Native hedgerows: a DIY guide for wildlife gardeners

Native hedgerows: a DIY guide for wildlife gardeners

Why plant a native hedgerow?

Hedgerows have grown throughout Britain and much of Europe for centuries, so it is not surprising that when the first Europeans arrived in Australia, they brought the humble hedgerow with them. The Europeans used Hawthorn (Crataegus monogyna) and some hardy native plants to grow vast green fences to keep their livestock from wandering.

Over the years their popularity waned and now many of these once-vast hedgerows have become patchy and dilapidated. Today, however, in Australia, as in Britain, enthusiasm for native hedgerows is sprouting again amongst conservationists, farmers and gardeners.

So why care about hedgerows? Well, to begin with hedgerows provide ideal habitat for a wide range of animals, plants, and fungi. Their dense growth provides ideal nesting for birds like the New Holland Honeyeater and Eastern Spinebill, and can be a great way to get these smaller species to take up residence in your garden.

New Holland Honeyeater. Image: Wikimedia Commons

The flowers and fruits of many native plants used in hedges are also a brilliant way to invite lizards and insects, including native bees and butterflies, into your garden. The branches of older hedgerows often become sheathed in lush carpets of colourful lichens and the decaying branches and leaves which fall to the ground provide a rich habitat for mushrooms. The dense branches of hedgerows also provide a natural trellis upon which native climbers like Small-leaved Clematis (Clematis microphylla) and Purple Coral Pea (Hardenbergia violacea) can grow.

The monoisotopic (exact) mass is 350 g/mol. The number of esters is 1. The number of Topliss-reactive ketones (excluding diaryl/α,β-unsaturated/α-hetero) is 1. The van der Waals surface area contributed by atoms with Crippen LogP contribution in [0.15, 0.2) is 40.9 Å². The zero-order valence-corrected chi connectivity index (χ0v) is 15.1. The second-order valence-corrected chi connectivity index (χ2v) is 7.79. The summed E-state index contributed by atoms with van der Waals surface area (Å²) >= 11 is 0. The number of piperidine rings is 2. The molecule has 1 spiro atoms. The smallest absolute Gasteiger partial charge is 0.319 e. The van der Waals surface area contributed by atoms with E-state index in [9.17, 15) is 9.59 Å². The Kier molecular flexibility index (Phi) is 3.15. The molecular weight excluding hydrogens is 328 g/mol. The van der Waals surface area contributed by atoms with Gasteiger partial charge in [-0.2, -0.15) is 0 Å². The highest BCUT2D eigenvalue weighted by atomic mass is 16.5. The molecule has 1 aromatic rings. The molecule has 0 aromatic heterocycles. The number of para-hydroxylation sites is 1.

Tree Violet fruit. Image: Wikimedia Commons

As well as creating a haven for wildlife, hedgerows can have a suite of other beneficial effects on the garden and the planet. They’re excellent screens to keep out road noise and certainly capture much more carbon than a barbed wire fence. They also act as barriers to desiccating summer winds and help to keep humidity in your garden, reducing the need to water frequently.

What to plant?

Maybe now you are convinced of the utility of a hedgerow for your little backyard, or perhaps your slightly larger paddock, but how do you go about putting one in?

The first thing is to pick your plants. While European Hawthorn is tried and tested in Australia, it’s not native and it is actually considered a weed in several states. A much better option is to pick from our broad range of native plants adapted to the local soils and climate around Melbourne. On top of that, tube stock seedlings sold at indigenous plant nurseries are often dirt cheap, generally priced at only a couple dollars per plant.

Although hedgerows can be composed of only a single plant species, to increase the diversity of wildlife you attract, try planting a few different species. Some of the best for the local conditions around Melbourne are the Prickly Moses (Acacia verticillata), Bushy Needlewood (Hakea decurrens) and Tree Violet (Melicytus dentatus), all of which stand up against the hot summers, and won’t require watering once established.

Bushy Needlewood. Image: Wikimedia Commons

To get a dense hedgerow, try planting each seedling about 40 cm apart and give them a bit of water for their first year to help them establish. The best time to plant is late winter. Once your hedgerow is few years old you can even add some native climbers, or understorey plants like Austral Stork’s-bill (Pelargonium australe).

Pruning your hedgerow

The last thing to keep in mind is pruning. Unlike the hedgerows of the northern hemisphere, Australian natives don’t respond well when they are hacked down to the base. Instead, give the top and sides of your native hedge a prune in late autumn, just before the winter growing season, to encourage bushy, compact growth.

Eastern Spinebill. Image: Wikimedia Commons

So why not plant a native hedgerow? You’ll be welcoming wildlife into your garden, lowering your watering bills, and at the end of the day, it’s a fun little project.

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